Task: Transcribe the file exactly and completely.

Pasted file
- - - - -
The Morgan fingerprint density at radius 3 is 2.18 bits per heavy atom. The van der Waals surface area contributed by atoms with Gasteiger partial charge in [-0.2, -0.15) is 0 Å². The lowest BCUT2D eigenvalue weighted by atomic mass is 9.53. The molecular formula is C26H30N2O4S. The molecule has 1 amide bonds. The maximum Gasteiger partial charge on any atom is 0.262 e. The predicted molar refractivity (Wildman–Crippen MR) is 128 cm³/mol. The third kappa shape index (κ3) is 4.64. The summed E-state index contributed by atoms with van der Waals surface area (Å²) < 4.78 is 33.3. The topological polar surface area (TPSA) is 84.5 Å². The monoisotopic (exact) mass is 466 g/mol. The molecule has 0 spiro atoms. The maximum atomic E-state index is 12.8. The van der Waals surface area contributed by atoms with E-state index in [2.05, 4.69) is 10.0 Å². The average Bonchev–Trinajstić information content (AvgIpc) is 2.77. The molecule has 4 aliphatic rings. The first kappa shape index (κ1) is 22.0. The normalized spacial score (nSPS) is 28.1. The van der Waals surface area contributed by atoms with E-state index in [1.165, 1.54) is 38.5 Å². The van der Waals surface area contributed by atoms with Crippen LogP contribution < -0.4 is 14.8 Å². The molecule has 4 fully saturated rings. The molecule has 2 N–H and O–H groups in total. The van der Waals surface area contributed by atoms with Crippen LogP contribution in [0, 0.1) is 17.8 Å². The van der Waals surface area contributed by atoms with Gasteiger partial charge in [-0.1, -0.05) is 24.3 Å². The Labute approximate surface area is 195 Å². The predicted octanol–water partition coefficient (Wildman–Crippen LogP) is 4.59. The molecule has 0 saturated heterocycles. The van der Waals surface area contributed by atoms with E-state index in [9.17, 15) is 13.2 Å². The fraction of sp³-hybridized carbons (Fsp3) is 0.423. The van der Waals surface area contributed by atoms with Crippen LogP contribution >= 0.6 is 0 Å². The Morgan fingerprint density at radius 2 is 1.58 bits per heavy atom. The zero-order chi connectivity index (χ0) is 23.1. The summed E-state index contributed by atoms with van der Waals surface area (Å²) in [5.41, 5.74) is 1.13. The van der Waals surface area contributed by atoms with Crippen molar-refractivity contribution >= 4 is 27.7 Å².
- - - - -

The Morgan fingerprint density at radius 3 is 2.18 bits per heavy atom. The van der Waals surface area contributed by atoms with Gasteiger partial charge in [-0.2, -0.15) is 0 Å². The lowest BCUT2D eigenvalue weighted by atomic mass is 9.53. The molecular formula is C26H30N2O4S. The molecule has 1 amide bonds. The maximum Gasteiger partial charge on any atom is 0.262 e. The predicted molar refractivity (Wildman–Crippen MR) is 128 cm³/mol. The third kappa shape index (κ3) is 4.64. The summed E-state index contributed by atoms with van der Waals surface area (Å²) < 4.78 is 33.3. The topological polar surface area (TPSA) is 84.5 Å². The monoisotopic (exact) mass is 466 g/mol. The molecule has 0 spiro atoms. The maximum atomic E-state index is 12.8. The van der Waals surface area contributed by atoms with E-state index in [2.05, 4.69) is 10.0 Å². The average Bonchev–Trinajstić information content (AvgIpc) is 2.77. The molecule has 4 aliphatic rings. The first kappa shape index (κ1) is 22.0. The normalized spacial score (nSPS) is 28.1. The van der Waals surface area contributed by atoms with E-state index in [1.165, 1.54) is 38.5 Å². The van der Waals surface area contributed by atoms with Crippen LogP contribution < -0.4 is 14.8 Å². The molecule has 4 fully saturated rings. The molecule has 2 N–H and O–H groups in total. The van der Waals surface area contributed by atoms with Crippen LogP contribution in [0, 0.1) is 17.8 Å². The van der Waals surface area contributed by atoms with Gasteiger partial charge in [-0.1, -0.05) is 24.3 Å². The Labute approximate surface area is 195 Å². The predicted octanol–water partition coefficient (Wildman–Crippen LogP) is 4.59. The molecule has 0 saturated heterocycles. The van der Waals surface area contributed by atoms with E-state index in [9.17, 15) is 13.2 Å². The fraction of sp³-hybridized carbons (Fsp3) is 0.423. The van der Waals surface area contributed by atoms with Crippen LogP contribution >= 0.6 is 0 Å². The Morgan fingerprint density at radius 2 is 1.58 bits per heavy atom. The zero-order chi connectivity index (χ0) is 23.1. The summed E-state index contributed by atoms with van der Waals surface area (Å²) in [5.41, 5.74) is 1.13. The van der Waals surface area contributed by atoms with Crippen molar-refractivity contribution >= 4 is 27.7 Å².